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Good Morning Hollywood, August 23: ‘Social’ Insecurity

Harry Potter sneaks out and Facebook clams up


In this morning’s roundup of movie news ‘n’ notes from around the web, Harry Potter sneaks out and Facebook clams up.

We know that Facebook doesn’t like “The Social Network,” aka “the Facebook movie.” (The New York Times had a story over the weekend, and Sharon Waxman had her own take in WaxWord.) The Facebook policy of ignoring the movie may be misguided unless the film’s a flop, but you can certainly understand them having qualms about a project based on a book whose author, Ben Mezrich, has admitted he relies on “dramatic narrative” and “legitimate speculation” and yes, fictionalized scenes. (Back when the book came out, CNNMoney.com broke down the author’s dubious m.o.)

Jesse EisenbergMeanwhile, “The Social Network” is suddenly stirring up heavy Oscar buzz, mostly because of a review on the Film Comment website by critic Scott Foundas, who seemingly got to see the film early because he’s on the selection committee for the New York Film Festival, where the film will be the opening-night attraction. Anne Thompson examines the ethics of that early review (“not cool”), and points out that it’s really dangerous to be seen as an Oscar front-runner this early in the season. (Thompson on Hollywood)    

Speaking of Oscar front-runners, Scott Feinberg predicts the Academy Awards before the fall festivals kick off, which he admits is a foolish thing to do. (“Many amendments” to come, he promises.) Of his ten picks for Best Picture frontrunners, only the last three – “Inception,” “The Kids Are All Right” and “Toy Story 3” – have opened yet, and of the other seven only “Another Year” has been screened much. In other words, these are shots in the dark, more or less. His top contenders, in order, are David O. Russell’s “The Fighter,” Danny Boyle’s “127 Hours,” David Fincher’s “The Social Network” and Ed Zwick’s “Love and Other Drugs”; also on the list are “The King’s Speech” and “True Grit.” We’ll see how many are left standing when the dust clears after Venice, Toronto and Telluride. (ScottFeinberg.com)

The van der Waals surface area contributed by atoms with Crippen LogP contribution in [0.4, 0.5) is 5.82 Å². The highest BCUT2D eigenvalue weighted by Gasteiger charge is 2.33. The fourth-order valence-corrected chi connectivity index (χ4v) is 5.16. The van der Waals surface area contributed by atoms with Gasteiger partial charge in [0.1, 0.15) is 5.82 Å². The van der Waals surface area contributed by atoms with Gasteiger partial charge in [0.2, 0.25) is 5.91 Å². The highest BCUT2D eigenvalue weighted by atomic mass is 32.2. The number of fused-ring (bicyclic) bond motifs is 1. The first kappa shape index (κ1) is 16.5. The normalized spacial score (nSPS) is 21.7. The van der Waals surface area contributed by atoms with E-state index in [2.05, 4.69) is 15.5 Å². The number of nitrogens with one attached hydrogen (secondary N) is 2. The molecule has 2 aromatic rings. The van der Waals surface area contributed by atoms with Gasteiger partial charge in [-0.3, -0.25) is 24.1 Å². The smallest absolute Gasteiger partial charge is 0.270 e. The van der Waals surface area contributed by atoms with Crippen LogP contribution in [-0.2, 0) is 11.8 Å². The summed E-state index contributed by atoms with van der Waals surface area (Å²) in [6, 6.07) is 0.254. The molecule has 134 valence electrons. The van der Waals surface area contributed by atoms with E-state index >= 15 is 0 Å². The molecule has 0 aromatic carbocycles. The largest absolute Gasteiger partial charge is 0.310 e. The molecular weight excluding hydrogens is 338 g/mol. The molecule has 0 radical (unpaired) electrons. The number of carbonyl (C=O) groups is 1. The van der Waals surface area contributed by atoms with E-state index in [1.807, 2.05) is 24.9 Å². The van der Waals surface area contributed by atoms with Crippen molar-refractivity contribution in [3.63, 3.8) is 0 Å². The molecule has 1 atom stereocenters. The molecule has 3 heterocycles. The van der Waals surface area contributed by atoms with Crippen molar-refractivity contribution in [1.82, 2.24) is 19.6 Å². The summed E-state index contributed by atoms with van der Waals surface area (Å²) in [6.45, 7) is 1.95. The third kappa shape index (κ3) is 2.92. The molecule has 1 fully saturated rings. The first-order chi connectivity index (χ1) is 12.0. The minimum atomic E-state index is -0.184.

“Harry Potter and the Deathly Hallows, Part I,” the first of two films made from the final Harry Potter book, had a test screening Saturday night in Chicago. (That’s where most of the Potter movies have tested.) Naturally, news and reviews were immediately posted. One by “Edward” at the Leaky Cauldron is typical: very detailed, and very full of spoilers. If you haven’t read the book and plan on seeing the movie, you might want to skip it. (TheLeakyCauldron.org)

Some people have said that “The Expendables” hearkens back to the action films of the 1980s, and say that’s a good thing. Shane Danielsen agrees with the comparison, but thinks that’s very bad: where he fits ‘80s films like “Top Gun” and “Die Hard” into a category he calls “Reaganite cinema,” he says this one is “Tea Party cinema: manichean in its worldview, pissed off in a directionless, agitated way, and eager for immediate and definitive solutions.” And he’s really uncomfortable with films that “conjure a believable yet simpler world, one in which discussion is for pinheads, and artillery speaks louder than words.” (The Independent)

All you need to know about Time Out London’s “50 essential comic-book movies,” a list put together with the help of “Scott Pilgrim vs. the World” director Edgar Wright, can be found in movie number 50: “Howard the Duck,” the colossally wrong 1986 adaptation of what was once a fairly sharp and satiric comic. In other words, these guys are looking to have fun with the list. Which means that alongside “Ghost World” and “The Dark Knight” and “Persepolis” and “Barbarella” are “The Perils of Gwendoline in the Land of the Yik-Yak” and a Filipino action comedy called “James Batman.” You won’t be able to guess what Number One is, but it was a troubled production and Wright said it “rescued the genre.” (Time Out London)